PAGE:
Irene Chen, concierge at The Ritz-Carlton, Los Angeles, has a list of recommendations that will take diners across Europe: Enjoy fine Italian at Bestia, Spanish fusion at Baco Mercat, and French pastries and wood-fired oven pizza at Bottega Louie. “Kids love the bakery because it’s like a candy store,” she says.
Of course, Chen reserves her highest praise for The Ritz-Carlton’s own WP24, a Wolfgang Puck eatery. “It’s a very tasty twist on classic Chinese food. The bao buns have spicy, garlicy pork inside, but these buns are encrusted with black sesame seeds so they’re crispy on the bottom, which is divine,” she says.
[Read: The Best Hollywood Tours.]
Closer to home, downtown’s Mexican scene is lively, too. Its upscale options, like Broken Spanish and Mas Malo, offer experimental dishes inside gorgeous, early-20th century interiors. For more low-key street tacos dressed up in homemade tortillas, try Ray Garcia’s BS Taqueria or local favorite Guisados.
Unique, authentic eats in Little Ethiopia
One of the most unique food neighborhoods, stretching for a few blocks along Fairfax Boulevard in the Mid-Wilshire area, is Little Ethiopia. “I’ve never seen anything like it,” says Ryan Fisher, concierge at the Fairmont Miramar Hotel & Bungalows in Santa Monica.
Restaurants are spread across two blocks, each serving their take on authentic Ethiopian fare, which usually consists of a stew of lamb, beef, trout or foul, surrounded by various lentil, potato, cabbage, collard greens and tomato dishes. These dishes are served family-style, atop a giant, spongy crepelike bread called injera, which has a tangy sourdough flavor. Diners grab a handful of injera and use it to scoop out the main dishes with their hands.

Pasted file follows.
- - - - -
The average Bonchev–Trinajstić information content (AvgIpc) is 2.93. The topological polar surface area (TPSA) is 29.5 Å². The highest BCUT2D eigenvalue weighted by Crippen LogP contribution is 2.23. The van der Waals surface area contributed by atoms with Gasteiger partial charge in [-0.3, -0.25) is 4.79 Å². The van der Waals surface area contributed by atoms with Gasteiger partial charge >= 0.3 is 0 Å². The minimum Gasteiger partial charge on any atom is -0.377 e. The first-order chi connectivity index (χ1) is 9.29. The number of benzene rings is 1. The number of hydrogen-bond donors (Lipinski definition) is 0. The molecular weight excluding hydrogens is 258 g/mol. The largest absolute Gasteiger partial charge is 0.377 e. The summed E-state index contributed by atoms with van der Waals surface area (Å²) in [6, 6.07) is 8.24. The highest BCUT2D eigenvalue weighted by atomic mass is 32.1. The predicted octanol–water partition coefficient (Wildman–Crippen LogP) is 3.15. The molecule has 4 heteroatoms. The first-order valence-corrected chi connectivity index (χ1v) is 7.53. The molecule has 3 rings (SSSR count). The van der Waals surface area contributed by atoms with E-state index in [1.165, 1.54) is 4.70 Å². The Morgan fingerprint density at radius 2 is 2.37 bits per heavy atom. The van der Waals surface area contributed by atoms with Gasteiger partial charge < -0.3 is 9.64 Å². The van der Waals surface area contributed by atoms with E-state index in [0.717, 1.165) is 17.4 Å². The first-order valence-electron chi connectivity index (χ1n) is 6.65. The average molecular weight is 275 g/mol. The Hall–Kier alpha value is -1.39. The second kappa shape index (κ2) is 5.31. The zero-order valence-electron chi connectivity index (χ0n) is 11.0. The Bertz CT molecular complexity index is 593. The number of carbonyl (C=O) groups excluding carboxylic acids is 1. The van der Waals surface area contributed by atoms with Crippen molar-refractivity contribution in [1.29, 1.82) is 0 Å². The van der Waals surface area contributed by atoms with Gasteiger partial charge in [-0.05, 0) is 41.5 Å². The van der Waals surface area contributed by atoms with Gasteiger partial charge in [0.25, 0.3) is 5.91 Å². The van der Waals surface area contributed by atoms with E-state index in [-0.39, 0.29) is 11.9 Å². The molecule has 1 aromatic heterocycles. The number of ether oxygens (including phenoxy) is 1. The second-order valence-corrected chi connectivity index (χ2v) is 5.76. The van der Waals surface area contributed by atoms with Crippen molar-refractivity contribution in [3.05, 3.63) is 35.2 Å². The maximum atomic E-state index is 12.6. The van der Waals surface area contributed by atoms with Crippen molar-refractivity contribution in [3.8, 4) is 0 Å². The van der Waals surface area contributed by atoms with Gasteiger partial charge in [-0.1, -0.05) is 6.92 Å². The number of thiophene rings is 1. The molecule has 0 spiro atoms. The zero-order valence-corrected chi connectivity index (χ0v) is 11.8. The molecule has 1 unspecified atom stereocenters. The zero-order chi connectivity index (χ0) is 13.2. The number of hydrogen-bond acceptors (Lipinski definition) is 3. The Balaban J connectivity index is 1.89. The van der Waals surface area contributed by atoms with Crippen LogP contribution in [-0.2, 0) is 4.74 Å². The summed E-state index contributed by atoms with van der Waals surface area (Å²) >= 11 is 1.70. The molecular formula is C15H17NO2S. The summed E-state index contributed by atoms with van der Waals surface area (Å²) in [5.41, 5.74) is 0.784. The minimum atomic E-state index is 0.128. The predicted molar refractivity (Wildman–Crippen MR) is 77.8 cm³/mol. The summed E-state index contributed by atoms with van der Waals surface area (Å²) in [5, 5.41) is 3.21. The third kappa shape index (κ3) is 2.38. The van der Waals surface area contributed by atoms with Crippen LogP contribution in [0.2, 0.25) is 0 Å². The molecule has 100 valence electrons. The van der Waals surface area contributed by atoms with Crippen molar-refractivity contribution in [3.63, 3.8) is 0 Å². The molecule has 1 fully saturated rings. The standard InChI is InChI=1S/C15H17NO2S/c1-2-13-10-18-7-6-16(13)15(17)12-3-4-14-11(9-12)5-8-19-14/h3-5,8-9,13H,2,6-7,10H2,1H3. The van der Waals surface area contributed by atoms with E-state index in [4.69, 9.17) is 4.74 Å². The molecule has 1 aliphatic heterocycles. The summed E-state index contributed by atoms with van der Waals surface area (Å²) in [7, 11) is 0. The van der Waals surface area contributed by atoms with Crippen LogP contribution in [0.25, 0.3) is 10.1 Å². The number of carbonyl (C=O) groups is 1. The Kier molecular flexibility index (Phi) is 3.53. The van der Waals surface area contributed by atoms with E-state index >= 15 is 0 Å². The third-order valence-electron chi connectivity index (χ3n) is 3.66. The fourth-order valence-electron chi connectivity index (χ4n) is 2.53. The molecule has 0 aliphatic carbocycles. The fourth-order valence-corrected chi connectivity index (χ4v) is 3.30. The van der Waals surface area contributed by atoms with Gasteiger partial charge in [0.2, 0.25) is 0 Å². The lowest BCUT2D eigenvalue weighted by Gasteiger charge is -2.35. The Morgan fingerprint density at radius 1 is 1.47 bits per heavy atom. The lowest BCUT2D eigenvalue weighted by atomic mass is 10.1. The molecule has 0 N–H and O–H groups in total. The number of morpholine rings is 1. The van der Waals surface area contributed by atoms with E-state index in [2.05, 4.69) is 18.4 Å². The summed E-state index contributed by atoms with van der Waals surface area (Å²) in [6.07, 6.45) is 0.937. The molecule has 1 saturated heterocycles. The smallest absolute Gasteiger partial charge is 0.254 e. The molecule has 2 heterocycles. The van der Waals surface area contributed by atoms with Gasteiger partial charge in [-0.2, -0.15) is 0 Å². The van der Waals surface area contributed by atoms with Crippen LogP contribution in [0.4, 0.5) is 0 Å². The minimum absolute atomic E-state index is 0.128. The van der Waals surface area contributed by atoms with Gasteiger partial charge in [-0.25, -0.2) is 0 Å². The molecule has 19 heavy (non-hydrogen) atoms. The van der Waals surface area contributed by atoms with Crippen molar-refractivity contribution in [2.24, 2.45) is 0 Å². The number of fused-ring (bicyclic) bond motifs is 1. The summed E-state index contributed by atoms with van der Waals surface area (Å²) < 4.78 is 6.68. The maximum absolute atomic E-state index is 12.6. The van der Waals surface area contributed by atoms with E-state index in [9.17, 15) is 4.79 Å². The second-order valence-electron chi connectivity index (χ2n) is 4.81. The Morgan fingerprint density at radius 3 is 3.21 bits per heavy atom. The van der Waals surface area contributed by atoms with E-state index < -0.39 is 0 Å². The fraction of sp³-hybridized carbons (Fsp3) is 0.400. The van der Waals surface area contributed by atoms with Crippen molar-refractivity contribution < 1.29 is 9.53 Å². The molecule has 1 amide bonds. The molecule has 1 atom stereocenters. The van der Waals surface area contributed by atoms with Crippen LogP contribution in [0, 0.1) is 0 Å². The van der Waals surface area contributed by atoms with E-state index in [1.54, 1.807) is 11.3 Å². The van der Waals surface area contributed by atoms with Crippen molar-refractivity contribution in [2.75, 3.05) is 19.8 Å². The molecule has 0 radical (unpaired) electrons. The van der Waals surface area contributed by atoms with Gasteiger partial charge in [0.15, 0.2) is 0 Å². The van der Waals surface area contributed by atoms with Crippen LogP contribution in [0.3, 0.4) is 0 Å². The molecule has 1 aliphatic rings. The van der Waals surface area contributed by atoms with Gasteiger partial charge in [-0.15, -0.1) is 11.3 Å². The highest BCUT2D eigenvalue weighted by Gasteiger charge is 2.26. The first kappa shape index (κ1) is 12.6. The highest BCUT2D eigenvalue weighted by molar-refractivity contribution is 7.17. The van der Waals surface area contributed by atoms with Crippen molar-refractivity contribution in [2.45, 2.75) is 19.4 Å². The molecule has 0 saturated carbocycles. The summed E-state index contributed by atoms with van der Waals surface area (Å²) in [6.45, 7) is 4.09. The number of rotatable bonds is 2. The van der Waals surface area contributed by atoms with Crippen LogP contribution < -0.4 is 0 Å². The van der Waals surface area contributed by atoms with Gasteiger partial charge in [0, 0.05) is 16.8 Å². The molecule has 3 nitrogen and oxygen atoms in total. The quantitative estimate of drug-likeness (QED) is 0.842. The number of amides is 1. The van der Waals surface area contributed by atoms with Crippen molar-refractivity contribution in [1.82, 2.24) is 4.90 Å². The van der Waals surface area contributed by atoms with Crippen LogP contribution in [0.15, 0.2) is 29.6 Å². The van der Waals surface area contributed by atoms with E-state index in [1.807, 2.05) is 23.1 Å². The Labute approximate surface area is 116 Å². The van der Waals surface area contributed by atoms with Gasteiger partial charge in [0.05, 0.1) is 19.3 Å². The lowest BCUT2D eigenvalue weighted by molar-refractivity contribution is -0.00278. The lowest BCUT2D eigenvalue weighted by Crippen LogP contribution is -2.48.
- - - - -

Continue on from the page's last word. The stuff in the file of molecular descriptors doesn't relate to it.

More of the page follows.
The bright, fresh Meals by Genet eatery spends days simmering stews and preparing each perfect meal, all for shockingly reasonable prices. For more of a “homestyle” atmosphere, complete with colorful Ethiopian cloth and traditional seating, Merkato Ethiopian Restaurant & Market offers cozy tables.
Vegetarian feasts in Silver Lake and Echo Park
Looking for that hallmark healthy cuisine on the eastside is a great reason to dine in the neighborhood districts of Silver Lake and Echo Park, along Sunset Boulevard between downtown and Hollywood. “International travelers come to Los Angeles expecting a mecca of juices and acai bowls and vegetarian options, and they’re not disappointed,” says Casey Duggan, former head concierge at the Viceroy Santa Monica and current head concierge at The Ritz-Carlton, Buckhead in Atlanta. “Los Angeles is really pushing the envelope when it comes to health-conscious, creative, cool restaurants.”
In Echo Park, Elf Cafe’s entirely vegetarian menu of locally sourced, vegetarian dishes satisfies both your taste buds and conscience. Next door, Mohawk Bend blends craft beers with (mostly) vegan bar food. Nearby in Silver Lake, musician Moby recently opened his vegan California cuisine space, Little Pine.
[Read: The Best Things to Do in Los Angeles.]
However, lest carnivores despair, there is still meat on some eastside menus. Silverlake Ramen, a strip mall ramen joint, is known throughout the city for its pork-based tonkotsu ramen. Scroll the vast menu at fresh and flavorful Cliff’s Edge, which serves up a variety of vegetable-only dishes, for a few meaty plates near the bottom.
To experience more of what Los Angeles has to offer, check out the U.S. News Travel guide.